Re: Film-Makers¹ Cooperative new home

From: ev petrol (email suppressed)
Date: Tue Jun 09 2009 - 02:19:51 PDT

ps1 bite the dust ...
congratulations all round lads!!!

--- On Thu, 5/28/09, Adam Hyman <email suppressed> wrote:

From: Adam Hyman <email suppressed>
Subject: Film-Makers¹ Cooperative new home
To: email suppressed
Date: Thursday, May 28, 2009, 12:38 PM

Today's NY Times:

Avant-Garde Film Group Gets New Home, Cheap

The Film-Makers¹ Cooperative¹s new home will include space designed to
protect its archives.

Published: May 27, 2009

After months of uncertainty, the Film-Makers¹ Cooperative, whose future was
threatened early this year when it received an order of eviction from a
city-owned building in TriBeCa, has found a new home, and on terms that are
likely to make it the envy of other arts organizations and tenants across
the city.

The group, which archives, distributes and restores experimental and
avant-garde movies, has signed a five-year lease with the real estate
developer Charles S. Cohen that calls for the organization to pay a symbolic
rent of $1 a year.

³It¹s amazing,² said Jonas Mekas, a filmmaker and one of the cooperative¹s
founders, ³and amazing that there are still people like Cohen in this

The new quarters, which the group hopes to occupy by Labor Day, are at 475
Park Avenue South, on the northeast corner of 32nd Street. The sixth-floor
site will offer nearly four times as much space as the co-op¹s current
location at the Clocktower Building, where it is paying about $1 a square
foot for approximately 900 square feet.

³It¹s a beautiful and more accessible space,² said M. M. Serra, the film
group¹s executive director. ³We¹ll have offices and archives, and our films,
some of which are one of a kind, will be in air-conditioning specifically
designed to protect them, which we don¹t have where we are now.²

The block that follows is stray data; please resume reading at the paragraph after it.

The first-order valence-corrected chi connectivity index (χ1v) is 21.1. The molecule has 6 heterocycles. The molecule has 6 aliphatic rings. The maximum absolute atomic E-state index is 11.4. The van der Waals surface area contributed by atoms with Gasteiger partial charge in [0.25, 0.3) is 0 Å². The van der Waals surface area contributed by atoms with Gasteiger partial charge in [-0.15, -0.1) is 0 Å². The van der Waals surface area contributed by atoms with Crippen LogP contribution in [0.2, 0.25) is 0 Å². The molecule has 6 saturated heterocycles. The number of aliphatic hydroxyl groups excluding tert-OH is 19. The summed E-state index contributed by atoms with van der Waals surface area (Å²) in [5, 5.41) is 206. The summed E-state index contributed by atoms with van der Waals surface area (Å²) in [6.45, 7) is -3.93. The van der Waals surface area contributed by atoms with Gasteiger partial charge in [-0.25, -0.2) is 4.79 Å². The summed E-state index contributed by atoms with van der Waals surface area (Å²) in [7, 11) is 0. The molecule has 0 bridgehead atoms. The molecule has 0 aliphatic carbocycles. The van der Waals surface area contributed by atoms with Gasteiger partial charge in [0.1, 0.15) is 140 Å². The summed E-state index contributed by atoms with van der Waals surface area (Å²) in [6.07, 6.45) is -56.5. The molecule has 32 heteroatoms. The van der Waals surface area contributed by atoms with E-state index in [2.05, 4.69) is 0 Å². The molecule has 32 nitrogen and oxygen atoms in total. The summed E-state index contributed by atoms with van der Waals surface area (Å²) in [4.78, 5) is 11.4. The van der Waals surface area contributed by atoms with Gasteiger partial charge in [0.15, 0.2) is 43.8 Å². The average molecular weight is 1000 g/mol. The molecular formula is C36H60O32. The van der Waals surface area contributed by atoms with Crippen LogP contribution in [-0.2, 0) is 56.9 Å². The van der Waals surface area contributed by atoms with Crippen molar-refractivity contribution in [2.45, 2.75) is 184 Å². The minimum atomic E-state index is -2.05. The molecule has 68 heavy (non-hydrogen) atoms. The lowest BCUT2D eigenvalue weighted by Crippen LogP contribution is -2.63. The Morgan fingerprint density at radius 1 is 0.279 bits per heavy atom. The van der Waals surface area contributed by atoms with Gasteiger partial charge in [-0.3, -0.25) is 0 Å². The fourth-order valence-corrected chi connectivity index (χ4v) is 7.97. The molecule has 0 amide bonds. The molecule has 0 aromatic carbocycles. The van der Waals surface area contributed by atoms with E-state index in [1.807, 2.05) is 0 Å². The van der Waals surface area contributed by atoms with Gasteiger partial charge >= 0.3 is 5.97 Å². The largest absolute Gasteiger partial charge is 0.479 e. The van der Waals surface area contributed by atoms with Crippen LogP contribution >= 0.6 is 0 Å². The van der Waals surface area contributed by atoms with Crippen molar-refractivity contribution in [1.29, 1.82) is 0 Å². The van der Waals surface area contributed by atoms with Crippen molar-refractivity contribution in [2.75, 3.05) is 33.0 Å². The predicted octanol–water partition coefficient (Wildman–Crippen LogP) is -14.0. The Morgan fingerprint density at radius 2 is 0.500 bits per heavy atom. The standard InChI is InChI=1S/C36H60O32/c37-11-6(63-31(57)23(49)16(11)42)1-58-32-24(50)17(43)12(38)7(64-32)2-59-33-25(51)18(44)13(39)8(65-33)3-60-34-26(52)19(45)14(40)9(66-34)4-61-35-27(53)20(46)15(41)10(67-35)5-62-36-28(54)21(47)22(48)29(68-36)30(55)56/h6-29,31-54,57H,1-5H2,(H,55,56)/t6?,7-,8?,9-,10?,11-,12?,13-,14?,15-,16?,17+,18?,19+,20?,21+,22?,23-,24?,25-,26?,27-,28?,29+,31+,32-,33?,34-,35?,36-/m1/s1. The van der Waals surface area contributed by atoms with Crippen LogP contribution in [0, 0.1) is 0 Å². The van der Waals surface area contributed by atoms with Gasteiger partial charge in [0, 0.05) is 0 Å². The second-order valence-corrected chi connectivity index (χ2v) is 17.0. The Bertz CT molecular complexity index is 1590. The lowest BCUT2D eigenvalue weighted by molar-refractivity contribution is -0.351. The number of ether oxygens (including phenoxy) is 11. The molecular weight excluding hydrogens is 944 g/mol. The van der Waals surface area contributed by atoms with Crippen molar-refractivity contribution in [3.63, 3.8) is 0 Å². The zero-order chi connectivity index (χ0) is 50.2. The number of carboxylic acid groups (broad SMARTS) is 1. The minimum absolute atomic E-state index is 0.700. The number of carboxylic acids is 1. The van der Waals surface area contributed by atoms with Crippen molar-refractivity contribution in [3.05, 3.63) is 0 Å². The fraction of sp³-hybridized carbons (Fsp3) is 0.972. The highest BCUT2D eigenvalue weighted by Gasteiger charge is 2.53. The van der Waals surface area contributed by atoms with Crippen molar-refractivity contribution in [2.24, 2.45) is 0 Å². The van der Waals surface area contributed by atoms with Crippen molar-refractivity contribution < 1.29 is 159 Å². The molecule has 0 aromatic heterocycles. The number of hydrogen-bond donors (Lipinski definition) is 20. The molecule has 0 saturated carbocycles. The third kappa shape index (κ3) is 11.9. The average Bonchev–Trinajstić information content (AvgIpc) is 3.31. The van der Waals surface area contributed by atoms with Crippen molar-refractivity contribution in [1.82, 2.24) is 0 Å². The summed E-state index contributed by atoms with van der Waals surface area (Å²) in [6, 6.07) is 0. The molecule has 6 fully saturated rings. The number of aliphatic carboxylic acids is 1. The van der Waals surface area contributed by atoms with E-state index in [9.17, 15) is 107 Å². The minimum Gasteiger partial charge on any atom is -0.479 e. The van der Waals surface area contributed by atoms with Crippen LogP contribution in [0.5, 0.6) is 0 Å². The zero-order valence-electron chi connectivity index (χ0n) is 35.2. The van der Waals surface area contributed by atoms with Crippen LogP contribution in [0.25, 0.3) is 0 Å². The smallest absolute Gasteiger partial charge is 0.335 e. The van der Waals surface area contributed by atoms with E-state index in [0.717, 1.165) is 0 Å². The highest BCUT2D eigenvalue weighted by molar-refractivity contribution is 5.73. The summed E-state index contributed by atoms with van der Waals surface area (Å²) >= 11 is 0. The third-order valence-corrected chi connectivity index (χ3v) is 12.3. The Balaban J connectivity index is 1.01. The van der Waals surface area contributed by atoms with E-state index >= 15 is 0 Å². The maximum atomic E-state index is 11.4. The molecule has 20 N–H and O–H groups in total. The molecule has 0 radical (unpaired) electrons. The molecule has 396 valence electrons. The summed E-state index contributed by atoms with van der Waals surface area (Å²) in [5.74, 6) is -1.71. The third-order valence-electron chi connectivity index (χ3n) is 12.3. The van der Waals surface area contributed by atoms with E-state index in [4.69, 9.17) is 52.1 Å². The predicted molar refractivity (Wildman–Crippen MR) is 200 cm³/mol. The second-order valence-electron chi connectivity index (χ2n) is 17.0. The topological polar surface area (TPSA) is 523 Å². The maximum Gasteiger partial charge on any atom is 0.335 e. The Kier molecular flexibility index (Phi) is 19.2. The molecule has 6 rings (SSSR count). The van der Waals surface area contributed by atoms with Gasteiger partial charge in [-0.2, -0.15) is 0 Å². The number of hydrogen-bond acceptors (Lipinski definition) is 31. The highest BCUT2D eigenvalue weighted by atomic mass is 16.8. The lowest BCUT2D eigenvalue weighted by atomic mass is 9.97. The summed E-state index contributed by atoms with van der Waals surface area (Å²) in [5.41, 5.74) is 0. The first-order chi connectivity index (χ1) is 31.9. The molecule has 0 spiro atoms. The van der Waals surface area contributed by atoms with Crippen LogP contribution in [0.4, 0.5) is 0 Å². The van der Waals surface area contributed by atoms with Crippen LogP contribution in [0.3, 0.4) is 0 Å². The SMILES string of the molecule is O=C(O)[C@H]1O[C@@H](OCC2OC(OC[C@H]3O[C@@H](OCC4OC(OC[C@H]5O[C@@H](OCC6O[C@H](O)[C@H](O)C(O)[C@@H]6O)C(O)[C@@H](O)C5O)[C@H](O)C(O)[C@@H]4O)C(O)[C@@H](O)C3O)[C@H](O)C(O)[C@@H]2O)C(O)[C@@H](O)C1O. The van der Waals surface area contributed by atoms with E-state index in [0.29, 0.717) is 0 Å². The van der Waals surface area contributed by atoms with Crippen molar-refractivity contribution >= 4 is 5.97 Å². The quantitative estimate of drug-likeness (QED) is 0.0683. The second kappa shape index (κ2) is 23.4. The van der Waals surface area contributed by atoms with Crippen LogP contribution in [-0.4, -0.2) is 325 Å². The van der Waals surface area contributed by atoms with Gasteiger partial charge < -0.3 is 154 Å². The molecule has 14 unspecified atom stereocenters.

As part of the move, a 15-seat theater is also being built at the 32nd
Street location, ³for the use of scholars and others who want to do
research² into the approximately 5,000 films that the cooperative has in its
archives, in formats ranging from 8 millimeter to video, Mr. Mekas said.
Tentatively, it is to be named the Charles Theater, a double homage, to Mr.
Cohen and to the old Charles Theater in the East Village, one of the first
places in New York to show experimental films.

Mr. Cohen, the president and chief executive of Cohen Brothers Realty, is
known as a film aficionado. He is the author of a book of movie trivia, won
a Kodak Movie Award for a comedy short he wrote and directed, and was an
executive producer of ³Frozen River,² the feature-length film starring
Melissa Leo that was released last year and earned two Oscar nominations.

³I was in a position to help, and I thought that I should,² Mr. Cohen said.
³They are a wonderful group doing important work, and there is no other
place to go and see this kind of thing. They needed a storage space for
their archives, and this meets their needs.²

Founded in 1962, the Film-Makers¹ Cooperative has since the start of the
decade occupied space controlled by the P.S. 1 Contemporary Art Center,
another bulwark of the city¹s avant-garde artistic establishment. But late
last year, P.S. 1 decided to give up the site and turn it over to Alanna
Heiss, its founder and former executive director, so that she could use the
location as a base for her latest project, an Internet radio station called
Art International Radio.

Before that, the Film-Makers¹ Cooperative operated for many years out of an
office on Lexington Avenue at 31st Street, which it had to leave in 2000
because of redevelopment there. So returning to the same neighborhood on
such favorable terms ³in a way brings things full circle,² Mr. Mekas said.

For info on FrameWorks, contact Pip Chodorov at <email suppressed>.

For info on FrameWorks, contact Pip Chodorov at <email suppressed>.